Defending the Dew Cup: Pierre-Luc Gagnon

It’s funny to think how Pierre-Luc Gagnon (the media calls him PLG but to his buddies he’s PL) was once a scrawny, peripheral Québécois skater–one of those odd rookies who insisted on a future in Vert skating. Over ten years later, of course, Pierre-Luc doesn’t just contend with upper-echelon Vert skaters like Danny Mayer, Andy MacDonald, and Bucky Lasek—he regularly beats them all. We can chalk up his his ongoing insistence that bigger and more technical is the route of true progression. Pierre-Luc said scoring high in the Vert competitions is “a matter of doing something original. That’s what skateboarding’s all about.” The contest judges have responded in kind, awarding the now 29-year-old nearly every Vert trophy at the prestigious Tampa Pro since the early aughts. This past year was one of his best, as he snagged the 2008 Dew Cup, along with the inaugural Maloof Money Cup. Going into a month that has both Maloof Money Cup and the Dew Tour Skate Open, ISF World Championships in Boston, we’ll get to see if Pierre-Luc is on track to defend his titles or not.

Below we catch up with Pierre-Luc as he runs some errands around his surrogate home of Carlsbad, California.

Alli: Who are some skaters you tend to skate with? Do you skate with Shaun White? He lives in Carlsbad, too.
Pierre-Luc Gagnon: Yeah, but right now I don’t know if it’s over but it’s been like snowboard season so he hasn’t really been there, but I mainly skate with Danny Mayer, Jake Brown.

Didn’t Danny Mayer get second place at Tampa?
Yeah he got second at Tampa–it was a great battle, too. He also got third place at the last stop on the Dew Tour in Orlando. Yeah Danny’s on fire, he’s killin’ it. It’s awesome to skate with him because we motivate each other and we’re kinda battling for a top spot lately. I’ve also been skating with Jake Brown—he’s been filming for the Blind video–been skating with Colin McKay too, that’s been like filming for a Plan B video and stuff.

I always thought it was cool how you’re a Vert skater who also skates street. I’ve read that if you want to learn a tech lip trick that you go learn on a ledge first then go learn it on a Vert ramp. Is that a common way for a Vert skater to learn?
I don’t always do that, but a lot of the time it helps. If you can’t do a flip trick on flat ground then it’s gonna be kind of hard to do it on vert. So I’ve been trying to skate flat and skate ledges, and it definitely helps your vert skills.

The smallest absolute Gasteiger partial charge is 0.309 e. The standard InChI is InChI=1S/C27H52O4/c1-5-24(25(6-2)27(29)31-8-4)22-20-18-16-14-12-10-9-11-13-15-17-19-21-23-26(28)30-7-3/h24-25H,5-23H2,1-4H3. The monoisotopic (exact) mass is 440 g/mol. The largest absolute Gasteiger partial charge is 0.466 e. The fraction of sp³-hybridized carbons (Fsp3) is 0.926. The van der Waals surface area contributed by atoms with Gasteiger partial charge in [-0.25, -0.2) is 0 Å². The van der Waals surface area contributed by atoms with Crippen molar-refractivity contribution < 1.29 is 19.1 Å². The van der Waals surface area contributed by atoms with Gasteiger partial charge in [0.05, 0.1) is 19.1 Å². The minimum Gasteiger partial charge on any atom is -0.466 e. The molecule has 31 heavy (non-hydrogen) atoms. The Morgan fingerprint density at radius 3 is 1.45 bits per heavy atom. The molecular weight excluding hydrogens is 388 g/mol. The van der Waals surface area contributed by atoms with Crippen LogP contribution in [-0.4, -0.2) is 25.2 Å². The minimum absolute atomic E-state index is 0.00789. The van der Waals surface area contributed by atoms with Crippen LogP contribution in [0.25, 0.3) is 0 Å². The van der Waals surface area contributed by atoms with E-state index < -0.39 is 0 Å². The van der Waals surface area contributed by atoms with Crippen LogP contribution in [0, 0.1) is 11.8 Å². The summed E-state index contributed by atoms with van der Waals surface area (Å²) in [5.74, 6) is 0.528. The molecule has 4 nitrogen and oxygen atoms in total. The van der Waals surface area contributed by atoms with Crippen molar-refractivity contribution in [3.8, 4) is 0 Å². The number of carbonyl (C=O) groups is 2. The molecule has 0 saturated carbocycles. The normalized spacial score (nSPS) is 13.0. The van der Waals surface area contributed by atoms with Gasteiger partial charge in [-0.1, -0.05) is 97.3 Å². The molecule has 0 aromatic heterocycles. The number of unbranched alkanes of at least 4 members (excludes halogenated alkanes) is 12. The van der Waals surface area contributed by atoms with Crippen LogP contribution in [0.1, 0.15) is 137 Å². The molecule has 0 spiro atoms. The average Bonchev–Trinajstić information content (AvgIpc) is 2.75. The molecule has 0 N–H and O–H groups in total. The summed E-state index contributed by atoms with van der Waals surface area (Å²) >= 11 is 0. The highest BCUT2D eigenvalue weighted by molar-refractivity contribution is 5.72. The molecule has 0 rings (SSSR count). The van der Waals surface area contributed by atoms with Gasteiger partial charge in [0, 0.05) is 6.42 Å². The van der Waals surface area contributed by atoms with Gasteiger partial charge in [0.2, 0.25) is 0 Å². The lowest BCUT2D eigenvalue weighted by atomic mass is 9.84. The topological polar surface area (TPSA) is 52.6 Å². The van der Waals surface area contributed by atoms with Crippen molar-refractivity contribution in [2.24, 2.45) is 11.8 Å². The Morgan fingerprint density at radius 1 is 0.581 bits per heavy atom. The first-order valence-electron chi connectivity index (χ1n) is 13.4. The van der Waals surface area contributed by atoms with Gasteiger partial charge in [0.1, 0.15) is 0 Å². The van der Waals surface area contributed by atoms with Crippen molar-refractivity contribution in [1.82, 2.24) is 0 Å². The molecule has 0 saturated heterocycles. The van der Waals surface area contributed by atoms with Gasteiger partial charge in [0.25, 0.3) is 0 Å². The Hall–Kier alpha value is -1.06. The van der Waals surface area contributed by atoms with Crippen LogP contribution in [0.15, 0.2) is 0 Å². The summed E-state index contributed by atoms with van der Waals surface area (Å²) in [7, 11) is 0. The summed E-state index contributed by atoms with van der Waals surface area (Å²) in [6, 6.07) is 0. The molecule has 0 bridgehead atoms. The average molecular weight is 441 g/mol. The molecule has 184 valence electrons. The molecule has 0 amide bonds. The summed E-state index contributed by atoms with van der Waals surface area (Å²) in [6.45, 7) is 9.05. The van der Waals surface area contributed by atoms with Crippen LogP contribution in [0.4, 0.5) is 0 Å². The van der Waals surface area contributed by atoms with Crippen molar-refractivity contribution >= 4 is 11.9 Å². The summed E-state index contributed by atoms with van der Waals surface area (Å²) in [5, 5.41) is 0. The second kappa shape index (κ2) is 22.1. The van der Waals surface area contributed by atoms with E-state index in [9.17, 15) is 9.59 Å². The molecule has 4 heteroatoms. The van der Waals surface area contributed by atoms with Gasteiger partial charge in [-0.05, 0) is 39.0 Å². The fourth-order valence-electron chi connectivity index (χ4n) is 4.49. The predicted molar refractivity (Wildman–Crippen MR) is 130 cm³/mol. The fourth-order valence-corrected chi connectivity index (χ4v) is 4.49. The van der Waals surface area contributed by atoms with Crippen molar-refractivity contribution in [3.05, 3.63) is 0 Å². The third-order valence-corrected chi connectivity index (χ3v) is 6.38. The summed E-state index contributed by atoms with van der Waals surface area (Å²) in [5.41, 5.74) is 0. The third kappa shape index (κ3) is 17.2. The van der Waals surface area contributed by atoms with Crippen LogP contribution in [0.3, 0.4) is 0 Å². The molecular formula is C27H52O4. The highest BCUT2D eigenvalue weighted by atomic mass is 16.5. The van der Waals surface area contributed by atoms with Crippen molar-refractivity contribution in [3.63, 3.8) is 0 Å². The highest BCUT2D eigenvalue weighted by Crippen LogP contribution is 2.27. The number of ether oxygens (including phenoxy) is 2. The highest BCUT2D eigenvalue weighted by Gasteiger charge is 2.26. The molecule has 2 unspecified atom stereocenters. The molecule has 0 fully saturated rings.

Have you ever shot any street photos?
Yeah, but I haven’t shot much street lately because the standards have gotten so high. I could shoot something that’s pretty decent but it’d be hard to shoot something that’s ground-breaking compared to what street skaters do. That’s why I’ve been mainly focusing on vert because there I can definitely do ground-breaking stuff. That said, I’m working on this little interview now and I’m getting a bunch of photos and stuff. I’d definitely like to get a street photo in there.

Who are you shooting with?
Right now I’ve been shooting with Jody Morris. He freelances for quite a few magazines, like Transworld, Skateboarder, and the Skateboard Mag. He said he’d hit up a few magazines and see where we can get it in. So right now I’m getting ready for this up-and coming-year and trying to shoot photos at the same time.

In the world of vert contest-skating, do you think there has been more of a retrospective appreciation for old school tricks and really smooth airs? Do you think judges are ready to appreciate that?
That all definitely counts for a lot and stuff, but I think if you’re only doing a run or just being real smooth and doing big airs, that’s something that’s been done before by Christian Hosoi. I think skateboarding is about progression and it’s about bringing something new to the game that’s never been done before, and that’s been done before by Christian Hosoi. This is why it was so sick because he was the first one to do it, but if someone goes and does that, it’d be referred to as Christian-type skating–so it’s sick if you can incorporate that but you gotta be able to bring something new.